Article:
What’s the alternative?

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  35. Matt B says:

    Here’s my moral argument for redistribution (based on the idea that things are often inherently contradictory in the real world):Western/American Capitalism, while not a zero sum game, inherently must produce loser (see “Wealth of Nations” amoung others).
    Success, despite libertarian claims, is not simply based in individualism — meaning that no one individual succeeds or fails on his or her own abilities by themselves. In fact, there’s more than enough statistics to show that many key aspects of our own success and failure are largely outside of the bounds of our own control. I’m not suggesting the individual doesn’t play a role, but it’s not as pronounced as we like to believe.
    Contingency plays a huge role in all of this — meaning that by luck (or lack there of) of birth, genetics, violence, acts of others — one can start at an advantage or disadvantage, can have their entire life taken away from them, etc.

    If one’s success is bound up within a system that in always already inherently biased towards the sucecss of a subset of the culture, and always inherently biased towards the failure of another subset, to some degree our own success is, in fact, based on the relative failure of others (again, I’m not saying zero-sum here, it isn’t zero sum, but it isn’t “pull yourself up by your own bootstraps either.”).

    Under these conditions, the need to support other members of our society seems to me to be a moral necessity.

    Faced with that we can:
    Go back to Dickensian times and wait for death to decrease the surplus population (which I’m hoping you would agree is not a particularly moral position).
    Say ok, but then it should be up to the individual to give. I don’t disagree that individuals should give, however, there is always the famed “free rider” problem. More over, what is being described about is a system (not an individual’s) moral responsibility.
    Have a combination of institutional social safety net and individual/organizational giving. Clearly this is the most moral of the options from both an invidual and systemic perspective. Thus the better question to ask is not *is it more to redistribute* but rather what is the most effective way for the government to be involved in the distribution (and the Regan answer doesn’t work be because of what’s articulated in “b”).

    btw, to the social darwinist, who say that nature isn’t fair, given that we are reflexive beings and that we accept to play the game (i.e. live in the US), that means that you have choosen to work within a system that is, to some degree, immoral and inherently unfair. Suck it up and do whats right!.

    Finally, if you really refuse to think this is a moral issue, at least admit it’s a practical one. In keeping with one’s own survival, there is a significant amount of economic and historical precidence for understanding that it is one’s own best economic (not to mention social interests) to maintain a stable social structure. That can’t be down without some level of redistribution to keep people living and not revolting. The rapid disintergration of a “future” for the lower middle class led to the “tea party.” Do you really want to imagine what would happen if all social safety nets were taken away?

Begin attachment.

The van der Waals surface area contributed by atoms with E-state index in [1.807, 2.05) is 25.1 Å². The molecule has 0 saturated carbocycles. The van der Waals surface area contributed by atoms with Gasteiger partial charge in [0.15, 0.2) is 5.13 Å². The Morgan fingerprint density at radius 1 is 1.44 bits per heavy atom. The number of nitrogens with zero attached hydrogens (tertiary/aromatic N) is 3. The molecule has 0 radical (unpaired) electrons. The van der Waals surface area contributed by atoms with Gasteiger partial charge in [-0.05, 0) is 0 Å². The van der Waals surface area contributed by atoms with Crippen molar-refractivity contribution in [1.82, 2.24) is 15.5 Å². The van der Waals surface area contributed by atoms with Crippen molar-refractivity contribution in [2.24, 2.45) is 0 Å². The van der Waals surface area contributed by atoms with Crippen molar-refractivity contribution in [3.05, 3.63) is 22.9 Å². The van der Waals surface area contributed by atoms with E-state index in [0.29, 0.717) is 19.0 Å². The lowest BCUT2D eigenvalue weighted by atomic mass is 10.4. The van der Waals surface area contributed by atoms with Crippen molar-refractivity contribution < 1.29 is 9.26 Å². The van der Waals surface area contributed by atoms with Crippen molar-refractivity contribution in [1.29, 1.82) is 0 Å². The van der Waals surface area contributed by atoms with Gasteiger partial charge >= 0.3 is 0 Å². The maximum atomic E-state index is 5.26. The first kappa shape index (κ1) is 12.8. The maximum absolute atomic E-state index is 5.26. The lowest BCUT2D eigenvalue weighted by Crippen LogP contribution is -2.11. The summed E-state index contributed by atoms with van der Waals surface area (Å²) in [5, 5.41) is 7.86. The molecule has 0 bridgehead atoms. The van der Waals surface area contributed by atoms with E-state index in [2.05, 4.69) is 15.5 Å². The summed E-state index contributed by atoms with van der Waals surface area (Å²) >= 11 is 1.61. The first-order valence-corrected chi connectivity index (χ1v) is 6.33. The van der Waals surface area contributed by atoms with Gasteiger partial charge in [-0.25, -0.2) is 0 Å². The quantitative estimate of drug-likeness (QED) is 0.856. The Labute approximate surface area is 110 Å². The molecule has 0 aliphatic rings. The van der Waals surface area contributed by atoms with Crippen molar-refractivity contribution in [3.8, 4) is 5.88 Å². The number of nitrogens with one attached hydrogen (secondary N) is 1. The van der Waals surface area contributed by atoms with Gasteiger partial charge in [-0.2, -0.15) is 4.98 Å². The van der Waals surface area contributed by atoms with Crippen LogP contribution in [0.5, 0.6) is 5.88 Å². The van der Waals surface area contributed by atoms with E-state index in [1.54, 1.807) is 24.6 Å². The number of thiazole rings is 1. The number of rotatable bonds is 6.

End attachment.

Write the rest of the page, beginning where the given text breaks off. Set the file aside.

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  36. Brummagem Joe says:

    James Joyner says:
    Saturday, February 19, 2011 at 16:24

    “And I fundamentally agree with you and Steven that redistribution of resources ”

    Except there isn’t in fact much redistribution of resources. Unfortunately there appears to be lamentable lack of understanding here of how wealth is created and accumulated.

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  37. Except there isn’t in fact much redistribution of resources. Unfortunately there appears to be lamentable lack of understanding here of how wealth is created and accumulated.

    In the sense that it is rare that a given citizens pays taxes and receives benefits in equal measure, there is alway redistribution and it is more complicated than simply wealth accumulation. This is what I am getting at.

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  38. john personna says:

    If you book the current wars it is certainly not true that the majority of spending is transfer payments … unless you are playing games, transfers to soldiers, widows, orphans.

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  39. floyd says:

    Alex;
    You’ve got that backward….. Without the taxed, the state has no money.
    Your premise is nonsense. We merely hired them to print the notes which represent our efforts.

    Axel;